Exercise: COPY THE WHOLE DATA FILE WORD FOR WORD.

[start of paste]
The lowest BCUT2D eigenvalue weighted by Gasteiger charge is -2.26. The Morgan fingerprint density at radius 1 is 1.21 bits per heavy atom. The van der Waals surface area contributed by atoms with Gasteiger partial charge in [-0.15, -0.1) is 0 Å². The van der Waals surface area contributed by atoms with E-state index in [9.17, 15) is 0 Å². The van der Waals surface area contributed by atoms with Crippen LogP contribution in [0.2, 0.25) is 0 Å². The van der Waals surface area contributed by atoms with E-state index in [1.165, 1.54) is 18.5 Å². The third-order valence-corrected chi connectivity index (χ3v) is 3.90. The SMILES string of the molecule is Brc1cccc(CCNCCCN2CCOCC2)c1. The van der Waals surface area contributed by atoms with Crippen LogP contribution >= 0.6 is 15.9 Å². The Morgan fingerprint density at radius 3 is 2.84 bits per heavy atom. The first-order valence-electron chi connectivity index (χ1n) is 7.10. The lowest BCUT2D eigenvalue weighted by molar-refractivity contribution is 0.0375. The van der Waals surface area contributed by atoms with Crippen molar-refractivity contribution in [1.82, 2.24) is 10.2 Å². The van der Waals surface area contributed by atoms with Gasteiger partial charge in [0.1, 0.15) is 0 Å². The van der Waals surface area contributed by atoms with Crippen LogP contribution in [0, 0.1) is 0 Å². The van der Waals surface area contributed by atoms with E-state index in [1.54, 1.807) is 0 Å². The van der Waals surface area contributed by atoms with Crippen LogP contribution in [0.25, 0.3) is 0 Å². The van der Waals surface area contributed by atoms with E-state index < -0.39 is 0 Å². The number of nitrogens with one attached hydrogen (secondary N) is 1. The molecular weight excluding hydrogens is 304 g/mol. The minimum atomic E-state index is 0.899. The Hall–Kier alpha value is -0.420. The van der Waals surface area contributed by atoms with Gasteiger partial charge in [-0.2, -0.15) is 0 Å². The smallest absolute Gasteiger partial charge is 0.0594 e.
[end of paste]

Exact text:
The lowest BCUT2D eigenvalue weighted by Gasteiger charge is -2.26. The Morgan fingerprint density at radius 1 is 1.21 bits per heavy atom. The van der Waals surface area contributed by atoms with Gasteiger partial charge in [-0.15, -0.1) is 0 Å². The van der Waals surface area contributed by atoms with E-state index in [9.17, 15) is 0 Å². The van der Waals surface area contributed by atoms with Crippen LogP contribution in [0.2, 0.25) is 0 Å². The van der Waals surface area contributed by atoms with E-state index in [1.165, 1.54) is 18.5 Å². The third-order valence-corrected chi connectivity index (χ3v) is 3.90. The SMILES string of the molecule is Brc1cccc(CCNCCCN2CCOCC2)c1. The van der Waals surface area contributed by atoms with Crippen LogP contribution >= 0.6 is 15.9 Å². The Morgan fingerprint density at radius 3 is 2.84 bits per heavy atom. The first-order valence-electron chi connectivity index (χ1n) is 7.10. The lowest BCUT2D eigenvalue weighted by molar-refractivity contribution is 0.0375. The van der Waals surface area contributed by atoms with Crippen molar-refractivity contribution in [1.82, 2.24) is 10.2 Å². The van der Waals surface area contributed by atoms with Gasteiger partial charge in [0.1, 0.15) is 0 Å². The van der Waals surface area contributed by atoms with Crippen LogP contribution in [0, 0.1) is 0 Å². The van der Waals surface area contributed by atoms with E-state index in [1.54, 1.807) is 0 Å². The van der Waals surface area contributed by atoms with Crippen LogP contribution in [0.25, 0.3) is 0 Å². The van der Waals surface area contributed by atoms with E-state index < -0.39 is 0 Å². The number of nitrogens with one attached hydrogen (secondary N) is 1. The molecular weight excluding hydrogens is 304 g/mol. The minimum atomic E-state index is 0.899. The Hall–Kier alpha value is -0.420. The van der Waals surface area contributed by atoms with Gasteiger partial charge in [-0.2, -0.15) is 0 Å². The smallest absolute Gasteiger partial charge is 0.0594 e.